The Flanders Marine Institute (VLIZ), founded in 1999, promotes marine knowledge creation and excellence through sound interdisciplinary research about the ocean, seas, coasts and tidal estuaries. Since 2012, the LifeWatch team at VLIZ has processed and digitized over 100 historical biodiversity datasets that were created by, or collected in close collaboration with, Belgian marine scientists.
Over the last year, 90 of these datasets were further refined to become part of the European Ocean Biodiversity Information System (EurOBIS). EurOBIS is an important building block of the LifeWatch Species Information Backbone, a central contribution from LifeWatch Flanders to LifeWatch ERIC, the purpose of which is to centralise biodiversity data and fill the gaps in our knowledge.
Although these data refer to observations made in the twentieth century, investing time in making them available through online systems is highly valuable, as looking at the past will help us to better understand the future. Data archaeology fills in a historical data gap and provides the necessary baseline information for inter alia species distribution and climate change models.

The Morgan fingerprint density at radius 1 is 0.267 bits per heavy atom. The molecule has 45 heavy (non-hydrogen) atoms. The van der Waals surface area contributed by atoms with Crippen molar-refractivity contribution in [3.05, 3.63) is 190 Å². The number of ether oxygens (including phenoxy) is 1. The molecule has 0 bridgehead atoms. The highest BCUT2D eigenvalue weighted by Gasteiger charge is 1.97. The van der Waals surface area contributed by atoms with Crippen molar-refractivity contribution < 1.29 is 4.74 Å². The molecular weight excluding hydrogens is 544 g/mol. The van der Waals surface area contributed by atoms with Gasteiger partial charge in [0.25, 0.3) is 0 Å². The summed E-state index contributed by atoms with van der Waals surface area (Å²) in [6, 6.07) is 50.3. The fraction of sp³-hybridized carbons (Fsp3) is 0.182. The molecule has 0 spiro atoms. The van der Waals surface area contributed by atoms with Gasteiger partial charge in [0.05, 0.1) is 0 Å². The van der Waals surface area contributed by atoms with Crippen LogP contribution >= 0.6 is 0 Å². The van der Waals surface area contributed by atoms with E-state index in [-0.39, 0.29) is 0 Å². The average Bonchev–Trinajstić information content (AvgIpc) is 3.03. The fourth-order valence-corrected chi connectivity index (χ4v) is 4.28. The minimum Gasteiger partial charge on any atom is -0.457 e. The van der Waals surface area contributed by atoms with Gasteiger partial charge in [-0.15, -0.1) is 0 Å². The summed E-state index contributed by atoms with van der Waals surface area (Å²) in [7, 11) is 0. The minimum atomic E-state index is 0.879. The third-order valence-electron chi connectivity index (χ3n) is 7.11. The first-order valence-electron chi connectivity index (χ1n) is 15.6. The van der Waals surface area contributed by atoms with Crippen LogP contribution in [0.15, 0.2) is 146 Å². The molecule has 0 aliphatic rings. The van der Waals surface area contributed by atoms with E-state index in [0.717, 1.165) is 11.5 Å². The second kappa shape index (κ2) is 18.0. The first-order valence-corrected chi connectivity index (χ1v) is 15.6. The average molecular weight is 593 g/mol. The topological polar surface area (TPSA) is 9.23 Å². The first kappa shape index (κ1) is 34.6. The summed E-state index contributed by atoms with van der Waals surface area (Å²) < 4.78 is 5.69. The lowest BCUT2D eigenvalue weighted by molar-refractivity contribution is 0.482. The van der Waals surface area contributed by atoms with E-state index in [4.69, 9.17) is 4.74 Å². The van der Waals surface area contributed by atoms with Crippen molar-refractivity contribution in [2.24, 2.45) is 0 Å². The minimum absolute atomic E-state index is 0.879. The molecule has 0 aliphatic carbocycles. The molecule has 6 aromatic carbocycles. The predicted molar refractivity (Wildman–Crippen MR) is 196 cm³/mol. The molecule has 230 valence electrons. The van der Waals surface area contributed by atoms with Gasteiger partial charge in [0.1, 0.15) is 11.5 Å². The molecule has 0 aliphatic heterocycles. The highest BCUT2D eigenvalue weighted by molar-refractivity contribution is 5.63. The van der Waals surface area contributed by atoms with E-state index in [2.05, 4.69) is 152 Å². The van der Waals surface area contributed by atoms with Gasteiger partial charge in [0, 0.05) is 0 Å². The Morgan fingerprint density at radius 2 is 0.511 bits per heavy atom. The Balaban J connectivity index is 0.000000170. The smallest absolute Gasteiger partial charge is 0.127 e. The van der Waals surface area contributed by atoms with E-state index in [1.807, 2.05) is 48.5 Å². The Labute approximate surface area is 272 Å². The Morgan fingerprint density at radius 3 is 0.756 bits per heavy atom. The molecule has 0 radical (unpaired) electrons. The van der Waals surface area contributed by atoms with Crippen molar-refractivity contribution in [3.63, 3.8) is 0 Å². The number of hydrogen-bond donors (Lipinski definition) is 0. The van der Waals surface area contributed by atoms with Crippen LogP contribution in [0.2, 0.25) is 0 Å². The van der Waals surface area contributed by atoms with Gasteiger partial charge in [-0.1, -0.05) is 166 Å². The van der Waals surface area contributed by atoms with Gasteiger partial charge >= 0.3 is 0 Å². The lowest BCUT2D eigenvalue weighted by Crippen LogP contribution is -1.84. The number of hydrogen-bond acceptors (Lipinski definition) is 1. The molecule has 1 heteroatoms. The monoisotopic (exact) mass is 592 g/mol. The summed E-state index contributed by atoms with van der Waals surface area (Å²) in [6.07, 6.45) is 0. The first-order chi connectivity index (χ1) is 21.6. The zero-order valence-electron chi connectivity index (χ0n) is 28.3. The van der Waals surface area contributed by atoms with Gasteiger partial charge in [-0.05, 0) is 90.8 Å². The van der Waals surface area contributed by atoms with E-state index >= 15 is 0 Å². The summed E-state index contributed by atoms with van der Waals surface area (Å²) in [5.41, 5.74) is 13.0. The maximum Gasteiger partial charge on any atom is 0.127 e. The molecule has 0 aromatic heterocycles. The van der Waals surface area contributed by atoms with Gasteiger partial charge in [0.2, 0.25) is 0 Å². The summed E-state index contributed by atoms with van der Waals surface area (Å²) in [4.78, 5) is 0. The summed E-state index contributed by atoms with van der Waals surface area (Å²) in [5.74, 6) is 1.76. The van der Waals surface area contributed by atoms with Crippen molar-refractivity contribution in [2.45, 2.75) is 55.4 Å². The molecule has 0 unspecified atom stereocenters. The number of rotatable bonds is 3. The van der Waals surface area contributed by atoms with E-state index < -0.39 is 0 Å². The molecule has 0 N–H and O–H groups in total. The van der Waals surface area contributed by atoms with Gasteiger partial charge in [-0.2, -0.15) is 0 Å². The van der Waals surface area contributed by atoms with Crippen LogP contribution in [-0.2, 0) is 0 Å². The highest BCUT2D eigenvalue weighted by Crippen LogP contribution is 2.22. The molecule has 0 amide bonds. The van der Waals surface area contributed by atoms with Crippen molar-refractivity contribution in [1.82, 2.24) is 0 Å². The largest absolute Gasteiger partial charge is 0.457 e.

The 90 newly-available datasets mainly cover the North Sea and provide the historical context for present observations, thereby facilitating the process of setting reference conditions for monitoring and management activities in this area. They comprise 305,529 occurrence records of 3,758 different taxa from small meiofauna as well as bigger macrobenthos communities, with the earliest occurrence record dating back to 1903.
The datasets conform to FAIR data principles, ensuring the findability, accessibility, interoperability and reusability of the (meta)data, and have been formatted to the internationally accepted DarwinCore format (DwC), and BODC vocabularies. They are available through the Belgian LifeWatch e-Lab, the EMODnet Biology project (through its Data Catalogue, Data Download Toolbox, web services and IPT), the Ocean Biodiversity Information System (OBIS) and the Global Biodiversity Information Facility (GBIF).